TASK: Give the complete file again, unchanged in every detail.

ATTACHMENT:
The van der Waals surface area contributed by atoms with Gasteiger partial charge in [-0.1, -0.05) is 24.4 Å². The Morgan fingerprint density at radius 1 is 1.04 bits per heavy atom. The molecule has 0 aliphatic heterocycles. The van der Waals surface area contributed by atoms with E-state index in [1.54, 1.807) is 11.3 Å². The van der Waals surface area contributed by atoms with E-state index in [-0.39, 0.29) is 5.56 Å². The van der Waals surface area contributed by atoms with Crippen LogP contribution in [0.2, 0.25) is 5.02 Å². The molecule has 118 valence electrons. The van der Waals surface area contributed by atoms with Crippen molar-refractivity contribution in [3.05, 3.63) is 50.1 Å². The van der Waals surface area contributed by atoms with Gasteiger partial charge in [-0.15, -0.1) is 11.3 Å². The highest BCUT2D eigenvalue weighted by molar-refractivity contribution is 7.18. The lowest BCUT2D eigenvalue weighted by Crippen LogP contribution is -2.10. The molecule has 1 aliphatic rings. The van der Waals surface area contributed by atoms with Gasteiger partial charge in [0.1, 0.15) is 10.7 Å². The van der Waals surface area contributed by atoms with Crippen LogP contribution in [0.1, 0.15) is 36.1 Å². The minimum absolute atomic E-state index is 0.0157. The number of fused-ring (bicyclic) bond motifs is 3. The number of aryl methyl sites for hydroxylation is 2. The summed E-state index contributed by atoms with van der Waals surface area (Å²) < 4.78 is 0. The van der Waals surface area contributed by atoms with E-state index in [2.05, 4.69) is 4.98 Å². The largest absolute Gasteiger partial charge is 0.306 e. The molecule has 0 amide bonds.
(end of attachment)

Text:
The van der Waals surface area contributed by atoms with Gasteiger partial charge in [-0.1, -0.05) is 24.4 Å². The Morgan fingerprint density at radius 1 is 1.04 bits per heavy atom. The molecule has 0 aliphatic heterocycles. The van der Waals surface area contributed by atoms with E-state index in [1.54, 1.807) is 11.3 Å². The van der Waals surface area contributed by atoms with E-state index in [-0.39, 0.29) is 5.56 Å². The van der Waals surface area contributed by atoms with Crippen LogP contribution in [0.2, 0.25) is 5.02 Å². The molecule has 118 valence electrons. The van der Waals surface area contributed by atoms with Crippen molar-refractivity contribution in [3.05, 3.63) is 50.1 Å². The van der Waals surface area contributed by atoms with Gasteiger partial charge in [-0.15, -0.1) is 11.3 Å². The highest BCUT2D eigenvalue weighted by molar-refractivity contribution is 7.18. The lowest BCUT2D eigenvalue weighted by Crippen LogP contribution is -2.10. The molecule has 1 aliphatic rings. The van der Waals surface area contributed by atoms with Gasteiger partial charge in [0.1, 0.15) is 10.7 Å². The van der Waals surface area contributed by atoms with Crippen LogP contribution in [0.1, 0.15) is 36.1 Å². The minimum absolute atomic E-state index is 0.0157. The number of fused-ring (bicyclic) bond motifs is 3. The number of aryl methyl sites for hydroxylation is 2. The summed E-state index contributed by atoms with van der Waals surface area (Å²) < 4.78 is 0. The van der Waals surface area contributed by atoms with E-state index in [2.05, 4.69) is 4.98 Å². The largest absolute Gasteiger partial charge is 0.306 e. The molecule has 0 amide bonds.